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Columbia Spectator Staff

If presidential campaigns can be looked at as marathons, with
the now-constant polling of the nation indicating little more than
who has won the fickle favor of the undecided voters at any given
moment, then last Thursday's presidential debate can be
called a hundred-yeard dash—a one-on-one contest in which
there was an immediate differentiation between winner and loser.
The terminology of favorite and underdog loses all meaning when
advisory teams are not around to perfect messages and candidates
cannot hide behind spokespeople.

In the case of President Bush, his performance during the first
debate against Senator John Kerry allowed viewers to catch a
glimpse of the president, unsupported by his well-oiled campaign
team. Nothing would have been learned from the debate if Bush had
come off as strong as he does when appealing to the nation from the
Oval Office; but Kerry was on the offensive all night long, and we
caught a glimpse of the president we shouldn't return to
office: a man who is unwilling to admit that he is wrong.

Despite the recent release of a very negative series of reports
from the hawkish Center for Strategic & International Studies
that concluded that the situation in Iraq since liberation has
regressed in nearly all areas, the president has refused to admit
any error on his part. Major changes are not something he is
willing to consider in Iraq or in regard to any of his policies.
Speaking about the situation in Iraq late last month, Frederick
Barton, the co-director of the CSIS Post-Conflict Reconstruction
Project, said, "So many bad choices have been made over the
last year and a half that obviously the good options are
reduced." And while the CSIS's view is not purely a
negative one, only one that calls for major changes in policy, that
in itself is more than Bush is willing to accept. Admitting error
in Iraq would invalidate his black-and-white world view that says
there is right and there is wrong and nothing in between.

Kerry effectively picked up on this vibe with his most effective
rhetorical device, a four-word beauty criticizing Bush's
obsession with "more of the same." That phrase
effectively describes the entire Bush presidency—once he
heads down a path there is no turning back and little deviation
from the norm. A decision made once is a decision made forever.

During the debate, when Kerry accused Bush of going at Iraq
alone and offered a short list of the United States' allies
in the war—citing the United Kingdom and Australia—Bush
replied, "Well, actually, he forgot Poland." The point
Kerry made, that we have alienated too many traditional allies, was
lost on Bush. The true significance of the Poland comment is in its
symbolism as Bush's defense to Kerry's attacks on his
Iraq record—instead of addressing the regression of security
in Iraq, Bush declared that, "the way to win this is to be
steadfast and resolved and to follow through on the plan that
I've just outlined." Indeed, more of the same.

Bringing into the debate Colin Powell, who has gotten the short
end of a very short stick, Kerry referenced Powell's Pottery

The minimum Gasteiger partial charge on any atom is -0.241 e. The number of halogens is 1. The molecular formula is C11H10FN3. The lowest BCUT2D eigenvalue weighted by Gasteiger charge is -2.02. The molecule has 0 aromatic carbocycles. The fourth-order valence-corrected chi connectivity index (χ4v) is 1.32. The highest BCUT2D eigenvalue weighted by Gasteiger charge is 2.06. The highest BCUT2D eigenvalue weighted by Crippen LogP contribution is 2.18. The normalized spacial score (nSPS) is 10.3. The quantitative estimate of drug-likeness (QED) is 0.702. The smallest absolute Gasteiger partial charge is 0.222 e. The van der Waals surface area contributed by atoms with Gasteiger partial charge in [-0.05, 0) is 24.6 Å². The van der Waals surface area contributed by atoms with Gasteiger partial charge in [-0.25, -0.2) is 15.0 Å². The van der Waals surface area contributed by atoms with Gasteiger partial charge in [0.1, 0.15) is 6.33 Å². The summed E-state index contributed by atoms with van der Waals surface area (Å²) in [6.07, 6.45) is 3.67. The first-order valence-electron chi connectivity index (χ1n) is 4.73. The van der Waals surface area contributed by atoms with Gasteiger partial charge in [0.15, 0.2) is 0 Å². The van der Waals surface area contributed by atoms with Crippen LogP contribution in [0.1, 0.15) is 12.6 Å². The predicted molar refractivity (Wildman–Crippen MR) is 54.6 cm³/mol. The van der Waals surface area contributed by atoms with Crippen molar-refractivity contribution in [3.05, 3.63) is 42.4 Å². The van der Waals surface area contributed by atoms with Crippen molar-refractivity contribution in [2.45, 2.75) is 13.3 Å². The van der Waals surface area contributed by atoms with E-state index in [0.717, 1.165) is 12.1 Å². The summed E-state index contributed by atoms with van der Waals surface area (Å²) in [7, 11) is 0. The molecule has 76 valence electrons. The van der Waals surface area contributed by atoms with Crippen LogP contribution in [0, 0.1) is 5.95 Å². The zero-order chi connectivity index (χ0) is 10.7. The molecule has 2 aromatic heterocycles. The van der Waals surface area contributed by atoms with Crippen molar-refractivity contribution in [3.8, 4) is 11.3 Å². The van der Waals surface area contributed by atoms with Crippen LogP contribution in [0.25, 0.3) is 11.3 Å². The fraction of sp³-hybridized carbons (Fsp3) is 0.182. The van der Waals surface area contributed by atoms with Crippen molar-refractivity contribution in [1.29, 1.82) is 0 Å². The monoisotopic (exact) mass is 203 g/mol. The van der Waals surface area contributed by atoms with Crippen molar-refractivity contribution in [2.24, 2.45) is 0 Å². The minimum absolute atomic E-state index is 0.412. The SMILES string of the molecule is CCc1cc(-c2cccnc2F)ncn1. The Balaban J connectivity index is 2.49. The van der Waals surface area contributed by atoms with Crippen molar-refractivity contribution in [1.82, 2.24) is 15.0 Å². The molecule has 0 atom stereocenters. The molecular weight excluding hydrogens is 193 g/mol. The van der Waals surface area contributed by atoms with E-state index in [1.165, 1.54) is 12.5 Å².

Barn rule, which the senator expressed as, "If you break it,
you fix it. Now, if you break it, you made a mistake. It's
the wrong thing to do. But you own it. And then you've got to
fix it and do something with it." Kerry and his advisors
understand the necessity of allowing for flexibility and
adaptability in order to avoid piling mistake upon mistake, as Bush
has done in Iraq. When you discover that the fire you are trying to
put out is feeding off from oil, not wood, it is best to stop using
water to extinguish it. That's a lesson that the president
has refused or been incapable of learning.

Voters respect a willingness to admit to mistakes, especially
when such admissions are followed by new solutions and rewritten
courses of action. This election over the last few months has been
Bush's to win if he played the role of a good president. But
by refusing to be adaptable, he has moved closer to handing the
election to a man who is his polar opposite when it comes to
adaptability.

If the race stays as close until Nov. 2 as it is now—a
post-debate poll by Newsweek found that Bush's lead had
evaporated, with Kerry now up by two points—the mistake that
may finally sink President Bush is his refusal to accept that he
has made mistakes. The U.S.'s post-war reconstruction plan in
Iraq is only the starkest example of mistakes that President Bush
refuses to acknowledge and address. It doesn't take a
flip-flopper to recognize that if you don't admit to a
mistake, you only make matters worse.

The real decision between President Bush and Senator Kerry is
not who more closely fits your ideological viewpoint—people
who vote on ideology alone have long since decided—but who is
more adaptable, who is more willing to admit to mistakes, and who
is more likely to run an administration that values honesty and
openness. Looking back at the twilight of President Bush's
first administration, the evidence is conclusive that, even if he
won't admit it himself, he is no longer the man for the
job.

Brian Wagner is a Columbia College junior majoring in
political science.

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